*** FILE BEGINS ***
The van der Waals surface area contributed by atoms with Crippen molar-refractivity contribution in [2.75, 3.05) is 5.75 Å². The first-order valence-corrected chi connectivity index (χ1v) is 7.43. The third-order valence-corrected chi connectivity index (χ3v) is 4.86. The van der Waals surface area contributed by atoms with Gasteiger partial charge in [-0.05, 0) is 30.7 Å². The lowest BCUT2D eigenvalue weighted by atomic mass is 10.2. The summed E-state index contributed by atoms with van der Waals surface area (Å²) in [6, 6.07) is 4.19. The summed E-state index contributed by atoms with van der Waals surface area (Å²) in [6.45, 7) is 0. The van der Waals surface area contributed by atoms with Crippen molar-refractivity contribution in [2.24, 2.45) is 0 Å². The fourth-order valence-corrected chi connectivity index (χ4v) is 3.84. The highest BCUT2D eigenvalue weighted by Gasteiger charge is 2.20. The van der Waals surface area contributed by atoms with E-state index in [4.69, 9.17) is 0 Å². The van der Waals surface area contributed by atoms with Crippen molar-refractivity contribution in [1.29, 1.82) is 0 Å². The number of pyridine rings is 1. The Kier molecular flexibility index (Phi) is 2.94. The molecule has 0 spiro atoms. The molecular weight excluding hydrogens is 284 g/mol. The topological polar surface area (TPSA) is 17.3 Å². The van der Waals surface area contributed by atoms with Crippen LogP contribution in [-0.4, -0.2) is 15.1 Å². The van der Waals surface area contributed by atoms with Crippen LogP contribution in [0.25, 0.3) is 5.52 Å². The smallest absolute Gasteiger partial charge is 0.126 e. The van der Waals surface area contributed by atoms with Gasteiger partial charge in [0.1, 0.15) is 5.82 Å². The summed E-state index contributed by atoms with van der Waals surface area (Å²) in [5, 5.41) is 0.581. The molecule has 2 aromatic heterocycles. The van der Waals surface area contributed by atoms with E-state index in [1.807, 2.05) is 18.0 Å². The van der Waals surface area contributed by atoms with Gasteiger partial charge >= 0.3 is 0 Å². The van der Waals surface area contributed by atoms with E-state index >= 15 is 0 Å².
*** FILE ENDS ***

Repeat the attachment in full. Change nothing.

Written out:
The van der Waals surface area contributed by atoms with Crippen molar-refractivity contribution in [2.75, 3.05) is 5.75 Å². The first-order valence-corrected chi connectivity index (χ1v) is 7.43. The third-order valence-corrected chi connectivity index (χ3v) is 4.86. The van der Waals surface area contributed by atoms with Gasteiger partial charge in [-0.05, 0) is 30.7 Å². The lowest BCUT2D eigenvalue weighted by atomic mass is 10.2. The summed E-state index contributed by atoms with van der Waals surface area (Å²) in [6, 6.07) is 4.19. The summed E-state index contributed by atoms with van der Waals surface area (Å²) in [6.45, 7) is 0. The van der Waals surface area contributed by atoms with Crippen molar-refractivity contribution in [2.24, 2.45) is 0 Å². The fourth-order valence-corrected chi connectivity index (χ4v) is 3.84. The highest BCUT2D eigenvalue weighted by Gasteiger charge is 2.20. The van der Waals surface area contributed by atoms with E-state index in [4.69, 9.17) is 0 Å². The van der Waals surface area contributed by atoms with Crippen molar-refractivity contribution in [1.29, 1.82) is 0 Å². The number of pyridine rings is 1. The Kier molecular flexibility index (Phi) is 2.94. The molecule has 0 spiro atoms. The molecular weight excluding hydrogens is 284 g/mol. The topological polar surface area (TPSA) is 17.3 Å². The van der Waals surface area contributed by atoms with Crippen LogP contribution in [-0.4, -0.2) is 15.1 Å². The van der Waals surface area contributed by atoms with Crippen LogP contribution in [0.25, 0.3) is 5.52 Å². The smallest absolute Gasteiger partial charge is 0.126 e. The van der Waals surface area contributed by atoms with Gasteiger partial charge in [0.1, 0.15) is 5.82 Å². The summed E-state index contributed by atoms with van der Waals surface area (Å²) in [5, 5.41) is 0.581. The molecule has 2 aromatic heterocycles. The van der Waals surface area contributed by atoms with E-state index in [1.807, 2.05) is 18.0 Å². The van der Waals surface area contributed by atoms with Gasteiger partial charge >= 0.3 is 0 Å². The van der Waals surface area contributed by atoms with E-state index >= 15 is 0 Å².